The Fight is Lost


A German Ebola expert, Jonas Schmidt-Chanasit, has predicted that the Ebola virus that is ravishing the Mano River Sub-region can no longer be contained by health experts and that the virus will end up "burning itself out" in specifically Liberia and Sierra Leone.

This may come as a nerve cracking news for many, alarming hosts of  people, according to the German broadcasting outfit, Deutche Welle (DW).

But Jonas Schmidt-Chanasit of the Bernhard Nocht Institute for Tropical Medicine in Hamburg told DW that he and his colleagues are losing hope for Sierra Leone and Liberia, two of the countries worst hit by the recent Ebola epidemic.

"The right time to get this epidemic under control in these countries has been missed," he said. That time was May and June. "Now it is too late."

Schmidt-Chanasit expects the virus will "burn itself out" in this part of the world.

In other words: It will more or less infect everybody and half of the populations.  A total about five million people  could die.

Stop the virus from spilling over to other countries

Schmidt-Chanasit knows that it is a hard thing to say.

He stresses that he doesn't want international help to stop. Quite the contrary: He demands "massive help".

For Sierra Leone and Liberia, though, he thinks "it is far from reality to bring enough help there to get a grip on the epidemic."

According to the virologist, the most important thing to do now is to prevent the virus from spreading to other countries, "and to help where it is still possible, in Nigeria and Senegal for example."

Moreover, much more money has to be put into evaluating suitable vaccines, he added.

Angry reactions

In the headquarters of Welthungerhilfe, a German non-governmental aid organization that is engaged in helping with the Ebola epidemic, Schmidt-Chanasit's statement causes much contempt.

Such declarations "are not very constructive," a spokeswoman said.

Jochen Moninger, the  Sierra Leone based coordinator of Welthungerhilfe, told DW, Schmidt-Chanasit's statement is "dangerous and moreover, not correct."

Moninger has been living in Sierra Leone for four years and has experienced the Ebola outbreak there from the beginning.

"The measures are beginning to show progress," he says. "The problem is solvable – the disease can be stemmed."

"If I had lost hope completely, I would have  packed my things and taken my family out of here", Moninger adds. Instead, he and his family will stay.

In Sierra Leone, the government has ordered a quarantine of 21 days for every household in which an Ebola case occurred. Soldiers and police are guarding these houses preventing,  anyone who has come into contact with an Ebola patient from leaving.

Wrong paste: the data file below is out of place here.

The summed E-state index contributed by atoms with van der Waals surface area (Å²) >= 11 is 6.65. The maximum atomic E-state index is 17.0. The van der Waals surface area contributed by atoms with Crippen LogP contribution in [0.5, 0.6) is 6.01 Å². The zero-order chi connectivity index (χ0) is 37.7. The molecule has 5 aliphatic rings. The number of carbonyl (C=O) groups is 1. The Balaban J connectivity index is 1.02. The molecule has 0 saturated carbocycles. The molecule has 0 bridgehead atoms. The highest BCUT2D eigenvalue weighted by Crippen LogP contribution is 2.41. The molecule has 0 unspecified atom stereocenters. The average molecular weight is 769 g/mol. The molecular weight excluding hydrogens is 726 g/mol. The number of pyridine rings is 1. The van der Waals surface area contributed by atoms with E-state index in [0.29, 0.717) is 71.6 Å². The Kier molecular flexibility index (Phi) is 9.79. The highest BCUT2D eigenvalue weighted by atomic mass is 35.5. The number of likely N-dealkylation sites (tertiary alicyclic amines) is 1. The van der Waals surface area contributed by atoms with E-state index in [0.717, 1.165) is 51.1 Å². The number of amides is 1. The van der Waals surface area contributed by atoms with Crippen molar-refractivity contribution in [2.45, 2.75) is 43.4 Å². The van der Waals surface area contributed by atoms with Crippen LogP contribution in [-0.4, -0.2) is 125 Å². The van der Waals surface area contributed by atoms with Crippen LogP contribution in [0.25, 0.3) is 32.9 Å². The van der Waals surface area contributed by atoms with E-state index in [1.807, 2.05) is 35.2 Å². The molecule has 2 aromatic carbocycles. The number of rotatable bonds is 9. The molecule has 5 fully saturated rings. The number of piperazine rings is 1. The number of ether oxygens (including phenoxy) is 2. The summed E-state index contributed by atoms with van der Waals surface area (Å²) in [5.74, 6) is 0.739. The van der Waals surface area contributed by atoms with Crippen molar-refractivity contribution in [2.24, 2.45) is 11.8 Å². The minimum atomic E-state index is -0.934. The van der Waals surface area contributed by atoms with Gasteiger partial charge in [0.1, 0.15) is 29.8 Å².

According to Moninger, that is exactly the right thing to do: isolating sick people, should it be necessary, even with military force.

Creating hopelessness doesn't help

Moninger says he doesn't know much about the situation in Liberia. But indeed, he got the impression that "what seems to be happening there is something that is not good at all."

He grants that Schmidt-Chanasit's statement "might point a little bit into the right direction" regarding Liberia.

Liberia has not taken on the same quarantine measures as Sierra Leone. According to a World Health Organization (WHO) report, Ebola-infected people are crisscrossing the capital in shared taxis, looking for a treatment place and returning home after finding none. This way the virus spreads.

"But,” Moninger said,  “distributing hopelessness is dangerous", adding that there are many human lives at risk, and "statements like these make the situation even worse."

Disastrous, but not Without Hope

The WHO in Geneva refuses to comment on Schmidt-Chanasit's statement.

WHO spokeswoman Fadéla Chaib, however,  says that there is "of course" still hope for both countries.

"We can bring the situation under control in 6 to 9 months," she told DW.

When protesting against government's decision to quarantine West Point, residents have been injured.

She admits, though, that the situation especially in Liberia is "very intense".

The government is completely outstripped and as soon as a new Ebola treatment center has opened, it is overflowed by patients, she says, adding that Liberia has the highest number of cases and deaths in West Africa with a 60 percent case-fatality rate.

The situation is getting worse after 80 health workers, doctors and nurses, have died after contracting the disease.

The WHO even expects thousands of new cases of Ebola in Liberia over the next few weeks.

Winning together

Not only neighboring countries but also Europe and the US will have to support the fight against the epidemic, WHO's Chaib demands.

Then it might be possible to win this fight.

The key to getting a grip on the epidemic is to stop the transmission of Ebola, especially among  healthcare workers, she says.

Creating Ebola centers in the communities themselves will stop Ebola patients and their family members from  moving around and infecting other people.

"We will do everything we can to stop this Ebola outbreak. We will not let down West Africa."



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